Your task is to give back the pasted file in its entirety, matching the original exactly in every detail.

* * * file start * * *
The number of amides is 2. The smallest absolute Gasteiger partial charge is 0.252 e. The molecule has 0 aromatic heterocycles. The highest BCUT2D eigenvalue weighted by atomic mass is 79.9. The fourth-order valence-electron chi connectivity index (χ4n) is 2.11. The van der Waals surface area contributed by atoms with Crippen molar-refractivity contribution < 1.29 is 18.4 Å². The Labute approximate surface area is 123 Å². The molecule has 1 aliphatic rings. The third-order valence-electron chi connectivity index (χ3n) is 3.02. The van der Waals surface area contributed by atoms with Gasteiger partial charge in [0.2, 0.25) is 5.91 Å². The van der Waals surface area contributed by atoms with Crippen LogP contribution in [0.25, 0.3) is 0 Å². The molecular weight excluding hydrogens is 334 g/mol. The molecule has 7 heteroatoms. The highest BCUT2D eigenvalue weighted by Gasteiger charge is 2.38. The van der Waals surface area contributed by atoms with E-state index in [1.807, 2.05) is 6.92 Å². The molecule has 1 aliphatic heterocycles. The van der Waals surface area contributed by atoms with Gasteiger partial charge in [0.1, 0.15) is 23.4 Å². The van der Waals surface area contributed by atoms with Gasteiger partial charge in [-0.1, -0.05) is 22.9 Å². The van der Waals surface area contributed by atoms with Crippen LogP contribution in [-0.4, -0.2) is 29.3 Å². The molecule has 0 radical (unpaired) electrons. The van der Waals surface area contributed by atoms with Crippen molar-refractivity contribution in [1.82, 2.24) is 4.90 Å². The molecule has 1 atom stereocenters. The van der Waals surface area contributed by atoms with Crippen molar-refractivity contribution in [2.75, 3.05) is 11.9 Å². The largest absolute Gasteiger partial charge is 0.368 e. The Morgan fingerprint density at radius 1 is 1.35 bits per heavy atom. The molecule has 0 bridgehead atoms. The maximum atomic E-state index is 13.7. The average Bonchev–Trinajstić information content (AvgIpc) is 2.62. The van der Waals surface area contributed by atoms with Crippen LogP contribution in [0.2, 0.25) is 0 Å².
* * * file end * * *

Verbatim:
The number of amides is 2. The smallest absolute Gasteiger partial charge is 0.252 e. The molecule has 0 aromatic heterocycles. The highest BCUT2D eigenvalue weighted by atomic mass is 79.9. The fourth-order valence-electron chi connectivity index (χ4n) is 2.11. The van der Waals surface area contributed by atoms with Crippen molar-refractivity contribution < 1.29 is 18.4 Å². The Labute approximate surface area is 123 Å². The molecule has 1 aliphatic rings. The third-order valence-electron chi connectivity index (χ3n) is 3.02. The van der Waals surface area contributed by atoms with Gasteiger partial charge in [0.2, 0.25) is 5.91 Å². The van der Waals surface area contributed by atoms with Crippen LogP contribution in [0.25, 0.3) is 0 Å². The molecular weight excluding hydrogens is 334 g/mol. The molecule has 7 heteroatoms. The highest BCUT2D eigenvalue weighted by Gasteiger charge is 2.38. The van der Waals surface area contributed by atoms with E-state index in [1.807, 2.05) is 6.92 Å². The molecule has 1 aliphatic heterocycles. The van der Waals surface area contributed by atoms with Gasteiger partial charge in [0.1, 0.15) is 23.4 Å². The van der Waals surface area contributed by atoms with Gasteiger partial charge in [-0.1, -0.05) is 22.9 Å². The van der Waals surface area contributed by atoms with Crippen LogP contribution in [-0.4, -0.2) is 29.3 Å². The molecule has 0 radical (unpaired) electrons. The van der Waals surface area contributed by atoms with Crippen molar-refractivity contribution in [1.82, 2.24) is 4.90 Å². The molecule has 1 atom stereocenters. The van der Waals surface area contributed by atoms with Crippen molar-refractivity contribution in [2.75, 3.05) is 11.9 Å². The largest absolute Gasteiger partial charge is 0.368 e. The Morgan fingerprint density at radius 1 is 1.35 bits per heavy atom. The molecule has 0 bridgehead atoms. The maximum atomic E-state index is 13.7. The average Bonchev–Trinajstić information content (AvgIpc) is 2.62. The van der Waals surface area contributed by atoms with Crippen LogP contribution in [0.2, 0.25) is 0 Å².